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Old 11-02-2010, 09:57 PM
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Cochrane was my lawyer. His book is good. You can read excerpts of it here:

Amazon.ca: surviving your divorce
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Old 11-03-2010, 10:14 PM
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Thanks, all!

C
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Old 11-03-2010, 10:37 PM
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Quote:
Originally Posted by ConfusedInAB View Post
Thanks, rwm and Mess... I'll check out that book. That's an interesting thought about how people's thoughts/goals change as the process goes on.

RWM, any thoughts how I can make sure I'm not alone with her, yet still stay in the same house? I guess that's where the voice recorder comes in, eh? And given a choice, the collaborative law sounds like a good starting point, at least from what I've read.

C
If you two are still in the same house, then you may be able to keep things from spiraling out of control. If it is possible to keep the lines of communication open, the better it is for everyone, and it helps save the money from paying for a new BMW for the lawyers. But be prepared to protect yourself from any possible allegations of abuse. They may not happen, but if she wants, it is relatively easy for her to take advantage of the system.

If it is possible to discuss things with her without getting into an argument, the better.

You need to do some homework. You need to get an idea of what the assets and liabilities are. Both hers and yours if possible. If you can find a way to use the assets to buy out the other side, or to set yourself or her up in a new place, then that may be a good way to end.

You say she knows something is up, so it may not be that big of a shock to her when you do tell her.

When my first wife and I split, we were not permitted to see the same lawyer. Everything was friendly, and still are today. Reason we were told was that each needed independent legal advice or the judge would not grant the divorce. When you do tell her you want to end it, discuss collaborative law with her.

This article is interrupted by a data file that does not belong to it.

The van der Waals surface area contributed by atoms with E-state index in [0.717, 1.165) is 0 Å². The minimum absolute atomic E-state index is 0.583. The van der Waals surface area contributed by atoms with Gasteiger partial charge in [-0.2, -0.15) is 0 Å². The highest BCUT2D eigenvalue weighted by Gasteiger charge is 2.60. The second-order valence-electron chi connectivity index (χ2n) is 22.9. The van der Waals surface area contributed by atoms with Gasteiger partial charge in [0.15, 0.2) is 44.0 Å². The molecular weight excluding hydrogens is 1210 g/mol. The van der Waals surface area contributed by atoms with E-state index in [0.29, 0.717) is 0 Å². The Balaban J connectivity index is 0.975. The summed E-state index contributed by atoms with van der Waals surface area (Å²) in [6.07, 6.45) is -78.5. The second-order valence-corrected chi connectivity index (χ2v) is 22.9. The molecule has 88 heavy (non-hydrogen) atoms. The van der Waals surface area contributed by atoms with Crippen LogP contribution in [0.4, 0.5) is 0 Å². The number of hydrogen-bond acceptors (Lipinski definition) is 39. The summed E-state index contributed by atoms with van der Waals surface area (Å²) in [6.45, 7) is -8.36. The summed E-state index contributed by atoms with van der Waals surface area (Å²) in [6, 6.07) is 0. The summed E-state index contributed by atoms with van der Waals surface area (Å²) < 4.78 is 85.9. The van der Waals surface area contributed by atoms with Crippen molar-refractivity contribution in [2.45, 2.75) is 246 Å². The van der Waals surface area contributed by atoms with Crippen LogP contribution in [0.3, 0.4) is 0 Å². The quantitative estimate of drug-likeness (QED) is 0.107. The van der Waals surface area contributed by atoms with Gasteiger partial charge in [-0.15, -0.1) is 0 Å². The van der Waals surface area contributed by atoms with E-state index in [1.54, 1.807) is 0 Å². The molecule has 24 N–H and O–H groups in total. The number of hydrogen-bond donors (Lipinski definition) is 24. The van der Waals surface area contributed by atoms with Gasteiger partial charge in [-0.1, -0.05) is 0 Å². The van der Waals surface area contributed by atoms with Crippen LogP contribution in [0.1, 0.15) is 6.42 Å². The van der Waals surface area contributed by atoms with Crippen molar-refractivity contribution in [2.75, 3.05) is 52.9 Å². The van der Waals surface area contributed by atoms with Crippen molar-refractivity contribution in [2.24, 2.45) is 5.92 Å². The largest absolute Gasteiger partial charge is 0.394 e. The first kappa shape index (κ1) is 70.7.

Also you may want to think about what you want for custody arrangements with the kids. If you can work out some equitable arrangement with her early, then it will also help prevent the issues from getting out of hand, and the kids will be hurt less.

I don't think you need to settle for minimal access. What kind of relationship do you have with your kids now? If you are active in their lives now, there is no reason why that can't continue.

Is there any mobility issues that may come up? If so, you may want to ensure that there is restriction in place to prevent any sudden moves.
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Old 11-03-2010, 11:55 PM
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Thanks rvm... To answer some of your questions/comments...

Yes, I am optimistic (foolishly?) that things can be kept civil and communication open. One of the reasons for suggesting some joint counselling sessions, even though I don't think they'll be useful for "fixing" things. But trying to give both of us a chance to get things out in a healthy way, and prepare for what the kids are going to be going through.

As far as assets and liabilities go, I've got a good idea of where we're at. Not where I'd like, but whatever... I don't think either of us will be able to buy either one out, so selling the house and starting over may be the only option. I don't know how banks/mortgage companies look at cs/ss in terms of calculating available income, but that would be worth investigating, I guess.

We actually split up briefly about 10 years ago (for about a week)... That was one of those "drop the bomb and leave" situations. I wouldn't be surprised if this is feeling familiar; it feels familiar to me, anyway. So it's about time I brought this out in the open anyway.

I would suspect any mobility issues will be my issues, with the possible exception of my wife wanting to move closer to her parents (about an hour away). But my job is such that right now, I can work anywhere that I have an Internet connection, so I'm very flexible.

C
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Old 11-08-2010, 05:32 PM
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Well, that was not fun... But at least things are out in the open, and I'm still in the house...

C
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